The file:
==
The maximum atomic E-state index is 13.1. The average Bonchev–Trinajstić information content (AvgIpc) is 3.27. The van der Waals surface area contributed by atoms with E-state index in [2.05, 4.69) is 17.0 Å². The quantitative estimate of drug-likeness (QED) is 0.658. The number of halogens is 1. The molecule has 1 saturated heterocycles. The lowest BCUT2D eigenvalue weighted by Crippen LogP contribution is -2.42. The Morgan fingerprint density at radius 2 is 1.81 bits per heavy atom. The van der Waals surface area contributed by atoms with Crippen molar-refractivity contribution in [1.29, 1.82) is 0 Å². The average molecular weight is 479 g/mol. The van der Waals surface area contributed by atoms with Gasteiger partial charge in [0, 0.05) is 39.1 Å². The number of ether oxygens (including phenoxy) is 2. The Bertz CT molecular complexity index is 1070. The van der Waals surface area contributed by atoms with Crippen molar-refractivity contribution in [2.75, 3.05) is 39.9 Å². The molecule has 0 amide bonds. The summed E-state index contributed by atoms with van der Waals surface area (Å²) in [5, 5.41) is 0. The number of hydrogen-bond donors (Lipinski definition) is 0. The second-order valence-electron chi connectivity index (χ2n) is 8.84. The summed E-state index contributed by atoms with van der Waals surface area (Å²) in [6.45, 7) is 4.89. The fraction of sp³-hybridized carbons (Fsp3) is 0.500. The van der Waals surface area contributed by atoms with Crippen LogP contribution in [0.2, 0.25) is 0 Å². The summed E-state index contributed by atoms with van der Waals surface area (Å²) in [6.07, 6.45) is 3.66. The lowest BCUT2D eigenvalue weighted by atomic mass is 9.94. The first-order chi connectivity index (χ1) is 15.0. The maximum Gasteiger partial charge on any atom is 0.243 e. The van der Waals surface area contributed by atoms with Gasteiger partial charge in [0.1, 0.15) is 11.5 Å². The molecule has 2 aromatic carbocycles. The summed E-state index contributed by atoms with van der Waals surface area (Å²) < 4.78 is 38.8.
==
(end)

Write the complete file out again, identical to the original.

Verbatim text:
The maximum atomic E-state index is 13.1. The average Bonchev–Trinajstić information content (AvgIpc) is 3.27. The van der Waals surface area contributed by atoms with E-state index in [2.05, 4.69) is 17.0 Å². The quantitative estimate of drug-likeness (QED) is 0.658. The number of halogens is 1. The molecule has 1 saturated heterocycles. The lowest BCUT2D eigenvalue weighted by Crippen LogP contribution is -2.42. The Morgan fingerprint density at radius 2 is 1.81 bits per heavy atom. The van der Waals surface area contributed by atoms with Crippen molar-refractivity contribution in [1.29, 1.82) is 0 Å². The average molecular weight is 479 g/mol. The van der Waals surface area contributed by atoms with Gasteiger partial charge in [0, 0.05) is 39.1 Å². The number of ether oxygens (including phenoxy) is 2. The Bertz CT molecular complexity index is 1070. The van der Waals surface area contributed by atoms with Crippen molar-refractivity contribution in [2.75, 3.05) is 39.9 Å². The molecule has 0 amide bonds. The summed E-state index contributed by atoms with van der Waals surface area (Å²) in [5, 5.41) is 0. The number of hydrogen-bond donors (Lipinski definition) is 0. The second-order valence-electron chi connectivity index (χ2n) is 8.84. The summed E-state index contributed by atoms with van der Waals surface area (Å²) in [6.45, 7) is 4.89. The fraction of sp³-hybridized carbons (Fsp3) is 0.500. The van der Waals surface area contributed by atoms with Crippen LogP contribution in [0.2, 0.25) is 0 Å². The summed E-state index contributed by atoms with van der Waals surface area (Å²) in [6.07, 6.45) is 3.66. The lowest BCUT2D eigenvalue weighted by atomic mass is 9.94. The first-order chi connectivity index (χ1) is 15.0. The maximum Gasteiger partial charge on any atom is 0.243 e. The van der Waals surface area contributed by atoms with Gasteiger partial charge in [0.1, 0.15) is 11.5 Å². The molecule has 2 aromatic carbocycles. The summed E-state index contributed by atoms with van der Waals surface area (Å²) < 4.78 is 38.8.